Hypertension

Do you have hypertension? It’s not exactly an exclusive club: If you have it, you’re one of 75 million Americans with high blood pressure.

Recent numbers provided by the Centers for Disease Control and Prevention show why hypertension (high blood pressure) is known as a silent killer: Almost 1,000 deaths each day list high blood pressure as a primary or contributing cause.

Symptoms

This gets tricky. Because high blood pressure is typically symptom-free, it’s difficult to identify without the appropriate tests. But this is a condition that can ravage the cardiovascular system, affect vital organs and, without treatment, cause narrowing of blood vessels as plaques accumulate (arteriosclerosis).

Contrary to popular belief, high blood pressure does not cause sweating, sleep disruption, nervousness or facial flushing. High-blood pressure earns its “silent killer” classification: By the time it’s evident, it’s often too late.

In retrospect, after death by high blood pressure, some signs emerge. High blood pressure can cause:

Heart failure: When the heart loses its ability to supply enough blood to the body. Fatigue, shortness of breath and swelling in the feet, ankles, leg and elsewhere are among the signs. 

Heart attack: When the flow of oxygenated blood to the heart is blocked. It’s often preceded by chest pain, shortness of breath or upper-body discomfort.

Angina: Severe chest pain, expanding to the arms, shoulders and neck, caused by restricted blood flow to the heart.

Aneurysm: An enlarged artery caused by a weakened artery wall that will grow, often for years, without detection until they block blood flow, press against adjacent body parts or rupture.

Stroke: When the pathway of oxygen-rich blood is blocked to part of the brain.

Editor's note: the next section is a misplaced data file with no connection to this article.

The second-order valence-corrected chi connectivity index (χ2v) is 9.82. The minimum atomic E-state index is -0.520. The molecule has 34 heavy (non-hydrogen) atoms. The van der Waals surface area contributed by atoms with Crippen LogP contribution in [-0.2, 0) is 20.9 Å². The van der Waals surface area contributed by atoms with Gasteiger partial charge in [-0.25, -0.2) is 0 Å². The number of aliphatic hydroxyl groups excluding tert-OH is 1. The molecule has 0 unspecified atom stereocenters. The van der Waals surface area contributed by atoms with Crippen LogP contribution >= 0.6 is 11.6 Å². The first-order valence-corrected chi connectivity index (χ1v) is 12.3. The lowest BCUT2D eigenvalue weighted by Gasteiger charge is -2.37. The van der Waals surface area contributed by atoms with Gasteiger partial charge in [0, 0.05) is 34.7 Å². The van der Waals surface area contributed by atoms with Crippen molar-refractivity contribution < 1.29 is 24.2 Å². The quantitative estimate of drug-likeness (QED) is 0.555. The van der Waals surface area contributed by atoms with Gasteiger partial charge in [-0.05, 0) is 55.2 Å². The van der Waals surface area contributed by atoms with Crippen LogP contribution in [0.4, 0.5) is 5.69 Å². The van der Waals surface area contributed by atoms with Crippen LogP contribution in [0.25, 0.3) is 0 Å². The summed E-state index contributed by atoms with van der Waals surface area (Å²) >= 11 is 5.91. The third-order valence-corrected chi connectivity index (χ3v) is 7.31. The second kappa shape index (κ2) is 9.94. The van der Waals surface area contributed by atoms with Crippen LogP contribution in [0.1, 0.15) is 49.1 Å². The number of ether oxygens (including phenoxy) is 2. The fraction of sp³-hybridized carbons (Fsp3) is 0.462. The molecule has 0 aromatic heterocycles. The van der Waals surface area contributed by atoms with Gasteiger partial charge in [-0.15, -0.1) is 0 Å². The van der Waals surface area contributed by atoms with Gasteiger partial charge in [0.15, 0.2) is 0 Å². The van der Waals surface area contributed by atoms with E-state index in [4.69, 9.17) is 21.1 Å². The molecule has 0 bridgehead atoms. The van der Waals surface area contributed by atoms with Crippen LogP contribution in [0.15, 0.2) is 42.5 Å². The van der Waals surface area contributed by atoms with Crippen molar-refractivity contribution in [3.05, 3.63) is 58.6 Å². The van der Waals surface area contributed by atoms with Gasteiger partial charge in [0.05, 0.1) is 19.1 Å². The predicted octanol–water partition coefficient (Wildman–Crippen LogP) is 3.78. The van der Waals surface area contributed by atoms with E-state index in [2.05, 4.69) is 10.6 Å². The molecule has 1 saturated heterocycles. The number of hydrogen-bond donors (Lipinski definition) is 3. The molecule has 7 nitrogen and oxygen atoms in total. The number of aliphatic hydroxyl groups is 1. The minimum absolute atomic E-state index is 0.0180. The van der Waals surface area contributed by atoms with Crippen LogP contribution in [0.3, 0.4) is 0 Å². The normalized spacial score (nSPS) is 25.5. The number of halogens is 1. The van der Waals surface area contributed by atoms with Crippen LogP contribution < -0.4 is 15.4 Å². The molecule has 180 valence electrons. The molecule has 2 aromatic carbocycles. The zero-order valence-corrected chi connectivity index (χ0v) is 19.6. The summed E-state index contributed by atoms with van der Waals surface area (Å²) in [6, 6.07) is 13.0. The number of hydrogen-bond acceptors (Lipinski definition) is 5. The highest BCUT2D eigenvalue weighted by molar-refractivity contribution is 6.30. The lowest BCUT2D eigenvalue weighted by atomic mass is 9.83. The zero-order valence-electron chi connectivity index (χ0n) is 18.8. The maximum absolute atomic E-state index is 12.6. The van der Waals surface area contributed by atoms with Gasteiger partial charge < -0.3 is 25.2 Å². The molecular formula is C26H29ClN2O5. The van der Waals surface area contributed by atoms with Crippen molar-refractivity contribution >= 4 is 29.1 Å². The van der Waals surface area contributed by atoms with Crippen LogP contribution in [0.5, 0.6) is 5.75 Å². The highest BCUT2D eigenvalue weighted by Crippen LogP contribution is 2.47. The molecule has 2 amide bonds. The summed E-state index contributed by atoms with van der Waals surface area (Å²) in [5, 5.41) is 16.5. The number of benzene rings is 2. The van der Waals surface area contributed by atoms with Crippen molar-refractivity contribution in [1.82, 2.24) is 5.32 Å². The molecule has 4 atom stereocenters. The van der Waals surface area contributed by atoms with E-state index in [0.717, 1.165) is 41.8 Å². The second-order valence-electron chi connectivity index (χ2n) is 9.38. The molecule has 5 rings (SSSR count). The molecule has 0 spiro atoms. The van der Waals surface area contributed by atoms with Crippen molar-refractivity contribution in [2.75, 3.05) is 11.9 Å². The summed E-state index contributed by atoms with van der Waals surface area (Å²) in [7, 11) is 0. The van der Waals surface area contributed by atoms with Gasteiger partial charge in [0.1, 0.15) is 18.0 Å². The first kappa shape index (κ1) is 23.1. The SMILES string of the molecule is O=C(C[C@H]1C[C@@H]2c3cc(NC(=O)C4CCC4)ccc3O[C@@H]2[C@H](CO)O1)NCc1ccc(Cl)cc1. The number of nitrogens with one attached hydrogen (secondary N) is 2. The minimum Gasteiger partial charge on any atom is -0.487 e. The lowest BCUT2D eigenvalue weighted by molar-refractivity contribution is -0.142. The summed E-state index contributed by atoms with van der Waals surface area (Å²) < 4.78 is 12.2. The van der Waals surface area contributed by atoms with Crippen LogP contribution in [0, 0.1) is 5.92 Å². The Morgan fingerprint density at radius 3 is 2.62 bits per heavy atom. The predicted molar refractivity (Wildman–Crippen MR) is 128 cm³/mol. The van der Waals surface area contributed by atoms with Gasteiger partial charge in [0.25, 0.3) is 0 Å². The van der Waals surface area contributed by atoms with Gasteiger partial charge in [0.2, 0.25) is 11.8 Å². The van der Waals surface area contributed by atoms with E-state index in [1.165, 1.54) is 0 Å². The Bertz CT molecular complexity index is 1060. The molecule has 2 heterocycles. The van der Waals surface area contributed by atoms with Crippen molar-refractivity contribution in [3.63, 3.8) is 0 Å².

“Common symptoms include sudden weakness, numbness, speech difficulty, visual loss or a severe headache,” says Dr. Amre Nouh, director of the Stroke Center at Hartford Hospital. “The most important thing to remember is the word F.A.S.T. ‘F’ is for face, for facial weakness or drooping on one side of the face. ‘A’ is for arm weakness or drifting downwards when trying to lift it. ‘S’ is for speech, either slurring or difficulty with speech. ‘T’ is for time. Make note immediately of the time symptoms started and call 9-1-1 immediately.” 

Chronic kidney disease: Narrowed blood vessels that can lead to kidney failure.

Eye damage: Vision changes, or blindness, could be caused when blood vessels in the eyes bleed or burst.

Cognitive changes: Memory loss, losing track of a conversation or struggling for the right words could be attributed to longer-term high blood pressure.

Think F.A.S.T.: How to detect a stroke:

What Is Blood Pressure?

Blood pressure, the pressure of blood in the circulatory system, gives doctors insight into the force and rate of the heartbeat. It also assesses the diameter and elasticity of artery walls.

Types Of High Blood Pressure

Primary: A common type that develops as part of aging.

Secondary: High blood pressure caused by other medical conditions, or possibly medications.

The Test

The familiar device used to measure blood pressure, wrapped around the upper arm and secured with a plastic fastener, is called a sphygmomanometer. The two results, given in millimeters of mercury (mmHg), are provided with one number on top of another:

Systolic blood pressure (top): This is the pressure of your blood against the artery walls as the heart beats. Pay close attention to this number. For people over age 50, it’s considered a major risk factor for cardiovascular disease.

Diastolic blood pressure (bottom): A similar measure taken between beats, with the heart at rest.

The results are given as the top number “over” the bottom number, as in “120 (systolic) over 80 (diastolic).”

How To Read The Results

Here are the five blood pressure ranges recognized by the American Heart Association:

Normal blood pressure: 120/80.